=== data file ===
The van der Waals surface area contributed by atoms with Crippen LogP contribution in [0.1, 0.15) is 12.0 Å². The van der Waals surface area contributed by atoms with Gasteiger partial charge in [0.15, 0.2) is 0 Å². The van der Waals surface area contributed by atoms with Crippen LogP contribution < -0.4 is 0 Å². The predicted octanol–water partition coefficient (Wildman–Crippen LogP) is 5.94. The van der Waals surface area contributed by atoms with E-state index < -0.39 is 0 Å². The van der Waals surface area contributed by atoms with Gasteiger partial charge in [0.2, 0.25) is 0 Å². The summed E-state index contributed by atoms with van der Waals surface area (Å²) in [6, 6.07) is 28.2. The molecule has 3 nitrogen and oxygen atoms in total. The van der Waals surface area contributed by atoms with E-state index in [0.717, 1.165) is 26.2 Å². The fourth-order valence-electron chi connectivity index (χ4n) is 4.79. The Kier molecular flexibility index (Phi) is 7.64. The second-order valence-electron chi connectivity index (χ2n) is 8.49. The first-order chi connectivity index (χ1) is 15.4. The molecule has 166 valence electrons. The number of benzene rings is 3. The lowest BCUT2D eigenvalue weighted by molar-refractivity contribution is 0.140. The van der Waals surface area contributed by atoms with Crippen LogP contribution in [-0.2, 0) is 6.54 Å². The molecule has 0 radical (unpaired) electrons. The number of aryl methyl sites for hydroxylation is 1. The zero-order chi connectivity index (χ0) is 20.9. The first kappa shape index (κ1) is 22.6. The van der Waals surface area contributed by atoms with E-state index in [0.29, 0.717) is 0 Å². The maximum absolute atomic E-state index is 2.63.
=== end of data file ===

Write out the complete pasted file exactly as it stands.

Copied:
The van der Waals surface area contributed by atoms with Crippen LogP contribution in [0.1, 0.15) is 12.0 Å². The van der Waals surface area contributed by atoms with Gasteiger partial charge in [0.15, 0.2) is 0 Å². The van der Waals surface area contributed by atoms with Crippen LogP contribution < -0.4 is 0 Å². The predicted octanol–water partition coefficient (Wildman–Crippen LogP) is 5.94. The van der Waals surface area contributed by atoms with E-state index < -0.39 is 0 Å². The van der Waals surface area contributed by atoms with Gasteiger partial charge in [0.2, 0.25) is 0 Å². The summed E-state index contributed by atoms with van der Waals surface area (Å²) in [6, 6.07) is 28.2. The molecule has 3 nitrogen and oxygen atoms in total. The van der Waals surface area contributed by atoms with E-state index in [0.717, 1.165) is 26.2 Å². The fourth-order valence-electron chi connectivity index (χ4n) is 4.79. The Kier molecular flexibility index (Phi) is 7.64. The second-order valence-electron chi connectivity index (χ2n) is 8.49. The first-order chi connectivity index (χ1) is 15.4. The molecule has 166 valence electrons. The number of benzene rings is 3. The lowest BCUT2D eigenvalue weighted by molar-refractivity contribution is 0.140. The van der Waals surface area contributed by atoms with Crippen LogP contribution in [-0.2, 0) is 6.54 Å². The molecule has 0 radical (unpaired) electrons. The number of aryl methyl sites for hydroxylation is 1. The zero-order chi connectivity index (χ0) is 20.9. The first kappa shape index (κ1) is 22.6. The van der Waals surface area contributed by atoms with E-state index in [0.29, 0.717) is 0 Å². The maximum absolute atomic E-state index is 2.63.